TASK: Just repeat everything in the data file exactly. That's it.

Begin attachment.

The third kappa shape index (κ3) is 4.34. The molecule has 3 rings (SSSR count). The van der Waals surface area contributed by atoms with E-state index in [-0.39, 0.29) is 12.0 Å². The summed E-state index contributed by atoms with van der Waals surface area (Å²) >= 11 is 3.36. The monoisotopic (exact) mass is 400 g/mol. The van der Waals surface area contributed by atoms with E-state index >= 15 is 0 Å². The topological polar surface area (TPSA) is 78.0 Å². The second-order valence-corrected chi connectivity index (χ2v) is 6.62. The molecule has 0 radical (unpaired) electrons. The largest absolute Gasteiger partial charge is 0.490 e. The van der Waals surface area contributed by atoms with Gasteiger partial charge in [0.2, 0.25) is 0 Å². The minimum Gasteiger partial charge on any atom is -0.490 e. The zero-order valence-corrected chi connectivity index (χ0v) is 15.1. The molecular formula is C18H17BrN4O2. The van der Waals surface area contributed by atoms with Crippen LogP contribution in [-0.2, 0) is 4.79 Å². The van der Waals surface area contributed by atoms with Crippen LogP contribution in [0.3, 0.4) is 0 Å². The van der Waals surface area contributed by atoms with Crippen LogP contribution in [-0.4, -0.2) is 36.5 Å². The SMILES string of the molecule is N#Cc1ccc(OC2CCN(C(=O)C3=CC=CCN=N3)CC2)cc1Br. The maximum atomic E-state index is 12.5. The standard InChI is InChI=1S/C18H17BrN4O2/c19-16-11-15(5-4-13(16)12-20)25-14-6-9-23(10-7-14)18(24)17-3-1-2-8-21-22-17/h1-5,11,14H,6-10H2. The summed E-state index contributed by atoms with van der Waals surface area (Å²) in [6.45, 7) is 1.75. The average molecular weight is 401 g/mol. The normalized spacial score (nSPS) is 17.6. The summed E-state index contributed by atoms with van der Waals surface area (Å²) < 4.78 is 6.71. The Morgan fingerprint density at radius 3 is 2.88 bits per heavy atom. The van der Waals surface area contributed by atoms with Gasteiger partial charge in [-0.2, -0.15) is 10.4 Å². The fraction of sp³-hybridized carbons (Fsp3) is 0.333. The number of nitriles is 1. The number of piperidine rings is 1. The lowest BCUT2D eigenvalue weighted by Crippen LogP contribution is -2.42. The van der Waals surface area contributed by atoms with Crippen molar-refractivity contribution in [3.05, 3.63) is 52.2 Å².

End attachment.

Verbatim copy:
The third kappa shape index (κ3) is 4.34. The molecule has 3 rings (SSSR count). The van der Waals surface area contributed by atoms with E-state index in [-0.39, 0.29) is 12.0 Å². The summed E-state index contributed by atoms with van der Waals surface area (Å²) >= 11 is 3.36. The monoisotopic (exact) mass is 400 g/mol. The van der Waals surface area contributed by atoms with E-state index >= 15 is 0 Å². The topological polar surface area (TPSA) is 78.0 Å². The second-order valence-corrected chi connectivity index (χ2v) is 6.62. The molecule has 0 radical (unpaired) electrons. The largest absolute Gasteiger partial charge is 0.490 e. The van der Waals surface area contributed by atoms with Gasteiger partial charge in [0.2, 0.25) is 0 Å². The minimum Gasteiger partial charge on any atom is -0.490 e. The zero-order valence-corrected chi connectivity index (χ0v) is 15.1. The molecular formula is C18H17BrN4O2. The van der Waals surface area contributed by atoms with Crippen LogP contribution in [-0.2, 0) is 4.79 Å². The van der Waals surface area contributed by atoms with Crippen LogP contribution in [0.3, 0.4) is 0 Å². The van der Waals surface area contributed by atoms with Crippen LogP contribution in [-0.4, -0.2) is 36.5 Å². The SMILES string of the molecule is N#Cc1ccc(OC2CCN(C(=O)C3=CC=CCN=N3)CC2)cc1Br. The maximum atomic E-state index is 12.5. The standard InChI is InChI=1S/C18H17BrN4O2/c19-16-11-15(5-4-13(16)12-20)25-14-6-9-23(10-7-14)18(24)17-3-1-2-8-21-22-17/h1-5,11,14H,6-10H2. The summed E-state index contributed by atoms with van der Waals surface area (Å²) in [6.45, 7) is 1.75. The average molecular weight is 401 g/mol. The normalized spacial score (nSPS) is 17.6. The summed E-state index contributed by atoms with van der Waals surface area (Å²) < 4.78 is 6.71. The Morgan fingerprint density at radius 3 is 2.88 bits per heavy atom. The van der Waals surface area contributed by atoms with Gasteiger partial charge in [-0.2, -0.15) is 10.4 Å². The fraction of sp³-hybridized carbons (Fsp3) is 0.333. The number of nitriles is 1. The number of piperidine rings is 1. The lowest BCUT2D eigenvalue weighted by Crippen LogP contribution is -2.42. The van der Waals surface area contributed by atoms with Crippen molar-refractivity contribution in [3.05, 3.63) is 52.2 Å².